Allen Drury first came to the Senate during the Second World War as a United Press reporter. A graduate of Stanford University, Drury had served as editor of two small California newspapers before he enlisted in the U.S. Army, but a back injury cut short his military service. Since many of the regular Washington correspondents had gone overseas as war correspondents or combatants, their available jobs lured the young Californian to Washington. Awestruck at covering the United States Senate, Drury started a journal of his observations in the form of letters that he sent home to his family.
Drury’s journal begins on the afternoon of November 21, 1943, when the young reporter disembarked at Union Station and got his initial glimpse of the Capitol dome. He was there, he explained, to see what he could see and to appraise it as best he could. The next morning he went to the House and Senate press galleries and from the start he noticed the differences between the two bodies, beginning with the guards at the door. The police outside the House gallery were “informal, hasty, unconcerned,” slapping his coat and pockets and waving him through. The police on the Senate side made gallery visitors stand in line, spread their coats on a table, and in general acted more officious. The atmosphere within the chambers would also contrast sharply.
That December, the United Press assigned Drury to its Senate staff, which he accepted gratefully as the best break for a newspaper reporter. Down below were many nationally familiar figures: Robert Taft, the cool, intellectual conservative leader from Ohio; Alben Barkley, the yarn-spinning majority leader from Kentucky; Henry Cabot Lodge, Jr., then a young patrician senator from Massachusetts; and Allen Ellender, a short, swarthy, awkwardly gesturing senator from Louisiana.
Day by day Drury watched them at work—and in those days, before jet transportation allowed senators to return to their home states each weekend, it was not uncommon for the Senate to be in session every weekday and for senators to work part of Saturdays as well. Drury witnessed his share of filibusters and of political posturing, but he also came to respect the legislative efforts of senators who appreciated that they were contributing to the war effort and went about their work seriously and with little show.
These journal entries Drury kept gave him an opportunity to add some of the colorful anecdotes and personal assessments that straightforward wire service reporting did not allow. As he explained in 1963, when he published A Senate Journal, 1943-1945:
I began, at once and deliberately, to keep a diary of the Hill; partly to send to my family, partly because I had hopes that it might eventually be of some slight assistance in making my fellow countrymen better acquainted with Congress and particularly with the Senate. There is a vast area of casual ignorance concerning this lively and appealing body. Its members in their deliberations do a great deal to decide your future and mine, and that of our country and of our world. Who are they? . . . What are they like? How do they look, how do they act, what is their institutional slant on things? And over and beyond the special emphasis of the days here recorded, the days of the War Senate on its way to becoming the Peace Senate, how does the Senate function from day to day? What is this Congress?. . .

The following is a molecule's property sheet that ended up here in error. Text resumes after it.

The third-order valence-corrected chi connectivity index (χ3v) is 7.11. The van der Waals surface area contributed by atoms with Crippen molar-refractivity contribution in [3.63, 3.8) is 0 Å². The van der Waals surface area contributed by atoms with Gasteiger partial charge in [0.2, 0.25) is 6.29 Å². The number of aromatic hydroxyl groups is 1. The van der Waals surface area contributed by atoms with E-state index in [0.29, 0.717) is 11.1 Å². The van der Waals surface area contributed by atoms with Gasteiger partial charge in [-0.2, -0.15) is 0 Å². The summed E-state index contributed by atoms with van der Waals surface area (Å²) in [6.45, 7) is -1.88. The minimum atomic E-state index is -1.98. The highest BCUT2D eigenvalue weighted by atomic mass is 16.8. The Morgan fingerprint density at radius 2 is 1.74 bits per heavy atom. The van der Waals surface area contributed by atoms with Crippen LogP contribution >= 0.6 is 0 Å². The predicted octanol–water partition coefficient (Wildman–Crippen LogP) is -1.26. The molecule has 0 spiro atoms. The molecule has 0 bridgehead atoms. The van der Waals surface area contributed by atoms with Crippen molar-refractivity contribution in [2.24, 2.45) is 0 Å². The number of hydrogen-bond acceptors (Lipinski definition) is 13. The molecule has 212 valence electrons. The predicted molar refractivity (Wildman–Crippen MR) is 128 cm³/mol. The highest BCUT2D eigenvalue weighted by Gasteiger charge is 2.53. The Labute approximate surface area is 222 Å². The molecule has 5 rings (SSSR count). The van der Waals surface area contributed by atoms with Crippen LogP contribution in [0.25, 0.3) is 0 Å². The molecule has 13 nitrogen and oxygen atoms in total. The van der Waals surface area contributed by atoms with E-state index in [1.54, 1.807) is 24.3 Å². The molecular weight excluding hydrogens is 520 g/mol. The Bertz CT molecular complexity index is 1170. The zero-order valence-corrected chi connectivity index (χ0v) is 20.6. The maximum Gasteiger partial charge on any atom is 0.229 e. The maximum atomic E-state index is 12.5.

This is your Senate I am writing about. These are the 100 men and women (96 of them before the admission of Alaska and Hawaii) whom you have elected to represent you in “the greatest deliberative body on earth.” That is what they call it, and after twenty years’ close acquaintance, that is what I call it too.
You will find them very human, and you can thank God they are. You will find that they consume a lot of time arguing, and you can thank God they do. You will find that the way they do things is occasionally brilliant but often slow and uncertain, and you can thank God that it is. Because all these things mean that they are just like the rest of us, and you can thank God for that, too.
That is their greatness and their strength; that is what makes your Congress what it is, the most powerful guarantor of human liberties free men have devised.
You put them there, and as long as they are there you’re going to remain free, because they don’t like to be pushed around any more than you do.
This is comforting to know. 1
As he explained in later entries, it became clear to Drury that wartime relations between the Senate and President Franklin D. Roosevelt had become severely strained. Congress had granted the president extraordinary powers that enabled him to focus on military and diplomatic matters with little concern about congressional sensibilities. President Roosevelt by that time had spent an unprecedented decade in the White House and had become, in Drury’s words, “the most powerful man on earth.” Bottled up emotions eventually burst into public confrontation, to which Drury enjoyed a front-row view.